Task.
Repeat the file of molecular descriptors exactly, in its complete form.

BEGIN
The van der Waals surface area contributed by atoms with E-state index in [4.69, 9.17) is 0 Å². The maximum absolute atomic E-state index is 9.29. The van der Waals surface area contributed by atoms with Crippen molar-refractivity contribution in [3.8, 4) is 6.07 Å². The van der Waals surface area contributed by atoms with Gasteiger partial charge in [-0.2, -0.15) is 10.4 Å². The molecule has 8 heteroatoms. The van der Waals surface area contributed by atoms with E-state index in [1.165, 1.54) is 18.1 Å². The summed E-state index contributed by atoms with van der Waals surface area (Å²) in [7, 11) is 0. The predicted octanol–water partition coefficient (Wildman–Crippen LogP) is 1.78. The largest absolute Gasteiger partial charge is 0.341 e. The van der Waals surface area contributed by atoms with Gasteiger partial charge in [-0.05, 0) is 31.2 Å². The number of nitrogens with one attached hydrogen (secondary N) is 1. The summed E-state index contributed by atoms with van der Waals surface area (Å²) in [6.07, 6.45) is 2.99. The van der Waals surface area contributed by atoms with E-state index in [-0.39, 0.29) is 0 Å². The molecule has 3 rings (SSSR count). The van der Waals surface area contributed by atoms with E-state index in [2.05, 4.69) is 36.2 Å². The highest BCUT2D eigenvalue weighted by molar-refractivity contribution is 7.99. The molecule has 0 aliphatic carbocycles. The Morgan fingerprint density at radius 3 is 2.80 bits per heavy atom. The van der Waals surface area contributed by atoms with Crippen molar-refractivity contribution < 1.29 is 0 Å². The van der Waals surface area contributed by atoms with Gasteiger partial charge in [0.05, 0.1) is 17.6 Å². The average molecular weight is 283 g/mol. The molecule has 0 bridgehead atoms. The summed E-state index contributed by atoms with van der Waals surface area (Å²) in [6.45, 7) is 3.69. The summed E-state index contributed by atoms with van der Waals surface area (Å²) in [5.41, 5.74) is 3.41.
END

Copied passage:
The van der Waals surface area contributed by atoms with E-state index in [4.69, 9.17) is 0 Å². The maximum absolute atomic E-state index is 9.29. The van der Waals surface area contributed by atoms with Crippen molar-refractivity contribution in [3.8, 4) is 6.07 Å². The van der Waals surface area contributed by atoms with Gasteiger partial charge in [-0.2, -0.15) is 10.4 Å². The molecule has 8 heteroatoms. The van der Waals surface area contributed by atoms with E-state index in [1.165, 1.54) is 18.1 Å². The summed E-state index contributed by atoms with van der Waals surface area (Å²) in [7, 11) is 0. The predicted octanol–water partition coefficient (Wildman–Crippen LogP) is 1.78. The largest absolute Gasteiger partial charge is 0.341 e. The van der Waals surface area contributed by atoms with Gasteiger partial charge in [-0.05, 0) is 31.2 Å². The number of nitrogens with one attached hydrogen (secondary N) is 1. The summed E-state index contributed by atoms with van der Waals surface area (Å²) in [6.07, 6.45) is 2.99. The van der Waals surface area contributed by atoms with E-state index in [-0.39, 0.29) is 0 Å². The molecule has 3 rings (SSSR count). The van der Waals surface area contributed by atoms with E-state index in [2.05, 4.69) is 36.2 Å². The highest BCUT2D eigenvalue weighted by molar-refractivity contribution is 7.99. The molecule has 0 aliphatic carbocycles. The Morgan fingerprint density at radius 3 is 2.80 bits per heavy atom. The van der Waals surface area contributed by atoms with Crippen molar-refractivity contribution < 1.29 is 0 Å². The van der Waals surface area contributed by atoms with Gasteiger partial charge in [0.05, 0.1) is 17.6 Å². The average molecular weight is 283 g/mol. The molecule has 0 bridgehead atoms. The summed E-state index contributed by atoms with van der Waals surface area (Å²) in [6.45, 7) is 3.69. The summed E-state index contributed by atoms with van der Waals surface area (Å²) in [5.41, 5.74) is 3.41.